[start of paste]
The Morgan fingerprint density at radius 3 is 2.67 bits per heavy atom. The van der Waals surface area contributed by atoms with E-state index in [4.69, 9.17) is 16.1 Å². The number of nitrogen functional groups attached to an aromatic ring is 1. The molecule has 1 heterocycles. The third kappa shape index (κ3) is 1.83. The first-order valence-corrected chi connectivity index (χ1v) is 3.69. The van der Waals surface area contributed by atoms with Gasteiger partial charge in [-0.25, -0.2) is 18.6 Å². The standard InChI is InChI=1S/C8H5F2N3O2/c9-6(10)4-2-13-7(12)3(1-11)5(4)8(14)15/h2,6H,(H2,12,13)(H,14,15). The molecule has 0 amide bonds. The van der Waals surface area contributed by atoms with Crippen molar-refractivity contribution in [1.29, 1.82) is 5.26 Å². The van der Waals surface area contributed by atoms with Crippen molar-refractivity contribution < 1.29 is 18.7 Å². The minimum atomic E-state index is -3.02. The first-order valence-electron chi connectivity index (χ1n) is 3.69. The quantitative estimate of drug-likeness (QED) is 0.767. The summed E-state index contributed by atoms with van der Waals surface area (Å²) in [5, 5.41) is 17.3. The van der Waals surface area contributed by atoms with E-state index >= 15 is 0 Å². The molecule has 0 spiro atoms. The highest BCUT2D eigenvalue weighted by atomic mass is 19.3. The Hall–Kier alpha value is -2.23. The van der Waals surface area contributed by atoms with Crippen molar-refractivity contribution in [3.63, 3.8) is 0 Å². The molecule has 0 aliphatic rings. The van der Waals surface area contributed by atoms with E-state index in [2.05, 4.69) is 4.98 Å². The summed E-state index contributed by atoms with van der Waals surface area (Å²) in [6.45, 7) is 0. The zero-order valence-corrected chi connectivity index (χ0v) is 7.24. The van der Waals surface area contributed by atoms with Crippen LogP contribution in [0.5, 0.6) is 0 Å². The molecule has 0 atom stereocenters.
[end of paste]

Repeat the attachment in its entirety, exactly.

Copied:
The Morgan fingerprint density at radius 3 is 2.67 bits per heavy atom. The van der Waals surface area contributed by atoms with E-state index in [4.69, 9.17) is 16.1 Å². The number of nitrogen functional groups attached to an aromatic ring is 1. The molecule has 1 heterocycles. The third kappa shape index (κ3) is 1.83. The first-order valence-corrected chi connectivity index (χ1v) is 3.69. The van der Waals surface area contributed by atoms with Gasteiger partial charge in [-0.25, -0.2) is 18.6 Å². The standard InChI is InChI=1S/C8H5F2N3O2/c9-6(10)4-2-13-7(12)3(1-11)5(4)8(14)15/h2,6H,(H2,12,13)(H,14,15). The molecule has 0 amide bonds. The van der Waals surface area contributed by atoms with Crippen molar-refractivity contribution in [1.29, 1.82) is 5.26 Å². The van der Waals surface area contributed by atoms with Crippen molar-refractivity contribution < 1.29 is 18.7 Å². The minimum atomic E-state index is -3.02. The first-order valence-electron chi connectivity index (χ1n) is 3.69. The quantitative estimate of drug-likeness (QED) is 0.767. The summed E-state index contributed by atoms with van der Waals surface area (Å²) in [5, 5.41) is 17.3. The van der Waals surface area contributed by atoms with E-state index >= 15 is 0 Å². The molecule has 0 spiro atoms. The highest BCUT2D eigenvalue weighted by atomic mass is 19.3. The Hall–Kier alpha value is -2.23. The van der Waals surface area contributed by atoms with Crippen molar-refractivity contribution in [3.63, 3.8) is 0 Å². The molecule has 0 aliphatic rings. The van der Waals surface area contributed by atoms with E-state index in [2.05, 4.69) is 4.98 Å². The summed E-state index contributed by atoms with van der Waals surface area (Å²) in [6.45, 7) is 0. The zero-order valence-corrected chi connectivity index (χ0v) is 7.24. The van der Waals surface area contributed by atoms with Crippen LogP contribution in [0.5, 0.6) is 0 Å². The molecule has 0 atom stereocenters.